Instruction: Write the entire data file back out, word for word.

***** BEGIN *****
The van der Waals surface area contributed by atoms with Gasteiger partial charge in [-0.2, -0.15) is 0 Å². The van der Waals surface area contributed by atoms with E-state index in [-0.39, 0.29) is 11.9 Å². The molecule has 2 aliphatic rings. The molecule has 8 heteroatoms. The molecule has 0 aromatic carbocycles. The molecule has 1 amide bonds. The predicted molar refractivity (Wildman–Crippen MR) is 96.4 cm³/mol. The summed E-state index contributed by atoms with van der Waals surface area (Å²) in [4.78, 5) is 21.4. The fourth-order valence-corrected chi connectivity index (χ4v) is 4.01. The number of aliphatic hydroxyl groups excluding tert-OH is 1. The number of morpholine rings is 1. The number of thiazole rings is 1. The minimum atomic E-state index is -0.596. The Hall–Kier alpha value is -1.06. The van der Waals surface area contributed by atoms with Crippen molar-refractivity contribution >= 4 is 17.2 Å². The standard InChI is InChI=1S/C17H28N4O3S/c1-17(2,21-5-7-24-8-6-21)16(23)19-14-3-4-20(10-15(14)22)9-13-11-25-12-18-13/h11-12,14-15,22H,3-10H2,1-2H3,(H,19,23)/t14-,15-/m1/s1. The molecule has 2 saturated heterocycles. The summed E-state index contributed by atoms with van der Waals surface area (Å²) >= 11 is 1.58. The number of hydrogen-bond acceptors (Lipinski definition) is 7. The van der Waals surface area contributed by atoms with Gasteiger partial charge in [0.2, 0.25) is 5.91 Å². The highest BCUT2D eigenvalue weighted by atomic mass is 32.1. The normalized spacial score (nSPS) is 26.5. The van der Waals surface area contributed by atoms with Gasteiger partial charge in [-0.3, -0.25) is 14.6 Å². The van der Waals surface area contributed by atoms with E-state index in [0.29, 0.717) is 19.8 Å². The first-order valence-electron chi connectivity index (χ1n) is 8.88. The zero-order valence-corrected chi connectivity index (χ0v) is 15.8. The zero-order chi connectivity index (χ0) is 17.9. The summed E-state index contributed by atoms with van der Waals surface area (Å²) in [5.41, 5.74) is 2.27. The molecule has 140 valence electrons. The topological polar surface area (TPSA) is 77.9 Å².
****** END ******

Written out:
The van der Waals surface area contributed by atoms with Gasteiger partial charge in [-0.2, -0.15) is 0 Å². The van der Waals surface area contributed by atoms with E-state index in [-0.39, 0.29) is 11.9 Å². The molecule has 2 aliphatic rings. The molecule has 8 heteroatoms. The molecule has 0 aromatic carbocycles. The molecule has 1 amide bonds. The predicted molar refractivity (Wildman–Crippen MR) is 96.4 cm³/mol. The summed E-state index contributed by atoms with van der Waals surface area (Å²) in [4.78, 5) is 21.4. The fourth-order valence-corrected chi connectivity index (χ4v) is 4.01. The number of aliphatic hydroxyl groups excluding tert-OH is 1. The number of morpholine rings is 1. The number of thiazole rings is 1. The minimum atomic E-state index is -0.596. The Hall–Kier alpha value is -1.06. The van der Waals surface area contributed by atoms with Crippen molar-refractivity contribution >= 4 is 17.2 Å². The standard InChI is InChI=1S/C17H28N4O3S/c1-17(2,21-5-7-24-8-6-21)16(23)19-14-3-4-20(10-15(14)22)9-13-11-25-12-18-13/h11-12,14-15,22H,3-10H2,1-2H3,(H,19,23)/t14-,15-/m1/s1. The molecule has 2 saturated heterocycles. The summed E-state index contributed by atoms with van der Waals surface area (Å²) >= 11 is 1.58. The number of hydrogen-bond acceptors (Lipinski definition) is 7. The van der Waals surface area contributed by atoms with Gasteiger partial charge in [0.2, 0.25) is 5.91 Å². The highest BCUT2D eigenvalue weighted by atomic mass is 32.1. The normalized spacial score (nSPS) is 26.5. The van der Waals surface area contributed by atoms with Gasteiger partial charge in [-0.3, -0.25) is 14.6 Å². The van der Waals surface area contributed by atoms with E-state index in [0.29, 0.717) is 19.8 Å². The first-order valence-electron chi connectivity index (χ1n) is 8.88. The zero-order valence-corrected chi connectivity index (χ0v) is 15.8. The zero-order chi connectivity index (χ0) is 17.9. The summed E-state index contributed by atoms with van der Waals surface area (Å²) in [5.41, 5.74) is 2.27. The molecule has 140 valence electrons. The topological polar surface area (TPSA) is 77.9 Å².